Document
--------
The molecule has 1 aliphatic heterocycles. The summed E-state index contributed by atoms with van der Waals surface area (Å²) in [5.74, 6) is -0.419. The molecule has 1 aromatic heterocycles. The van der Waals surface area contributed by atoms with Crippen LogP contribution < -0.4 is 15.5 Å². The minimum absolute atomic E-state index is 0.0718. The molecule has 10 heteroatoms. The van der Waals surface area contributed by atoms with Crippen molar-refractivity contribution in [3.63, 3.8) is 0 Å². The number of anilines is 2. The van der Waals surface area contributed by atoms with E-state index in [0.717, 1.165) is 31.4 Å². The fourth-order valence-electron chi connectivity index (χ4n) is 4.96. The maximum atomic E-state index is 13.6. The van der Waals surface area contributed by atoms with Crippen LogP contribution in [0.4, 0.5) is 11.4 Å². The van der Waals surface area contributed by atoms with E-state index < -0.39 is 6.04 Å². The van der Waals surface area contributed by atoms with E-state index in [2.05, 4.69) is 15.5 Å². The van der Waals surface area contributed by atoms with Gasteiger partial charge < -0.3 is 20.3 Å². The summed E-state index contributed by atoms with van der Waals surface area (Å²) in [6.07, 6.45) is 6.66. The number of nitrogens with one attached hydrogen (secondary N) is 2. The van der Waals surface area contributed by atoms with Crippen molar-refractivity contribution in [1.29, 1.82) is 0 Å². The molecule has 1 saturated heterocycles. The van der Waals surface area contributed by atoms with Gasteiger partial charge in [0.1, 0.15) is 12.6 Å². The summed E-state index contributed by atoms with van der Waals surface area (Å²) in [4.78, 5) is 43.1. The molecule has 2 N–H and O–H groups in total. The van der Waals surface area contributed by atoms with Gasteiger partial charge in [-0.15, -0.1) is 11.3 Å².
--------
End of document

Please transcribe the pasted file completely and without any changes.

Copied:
The molecule has 1 aliphatic heterocycles. The summed E-state index contributed by atoms with van der Waals surface area (Å²) in [5.74, 6) is -0.419. The molecule has 1 aromatic heterocycles. The van der Waals surface area contributed by atoms with Crippen LogP contribution < -0.4 is 15.5 Å². The minimum absolute atomic E-state index is 0.0718. The molecule has 10 heteroatoms. The van der Waals surface area contributed by atoms with Crippen molar-refractivity contribution in [3.63, 3.8) is 0 Å². The number of anilines is 2. The van der Waals surface area contributed by atoms with E-state index in [0.717, 1.165) is 31.4 Å². The fourth-order valence-electron chi connectivity index (χ4n) is 4.96. The maximum atomic E-state index is 13.6. The van der Waals surface area contributed by atoms with Crippen LogP contribution in [0.4, 0.5) is 11.4 Å². The van der Waals surface area contributed by atoms with E-state index < -0.39 is 6.04 Å². The van der Waals surface area contributed by atoms with E-state index in [2.05, 4.69) is 15.5 Å². The van der Waals surface area contributed by atoms with Gasteiger partial charge < -0.3 is 20.3 Å². The summed E-state index contributed by atoms with van der Waals surface area (Å²) in [6.07, 6.45) is 6.66. The number of nitrogens with one attached hydrogen (secondary N) is 2. The van der Waals surface area contributed by atoms with Crippen molar-refractivity contribution in [1.29, 1.82) is 0 Å². The molecule has 1 saturated heterocycles. The van der Waals surface area contributed by atoms with Gasteiger partial charge in [0.1, 0.15) is 12.6 Å². The summed E-state index contributed by atoms with van der Waals surface area (Å²) in [4.78, 5) is 43.1. The molecule has 2 N–H and O–H groups in total. The van der Waals surface area contributed by atoms with Gasteiger partial charge in [-0.15, -0.1) is 11.3 Å².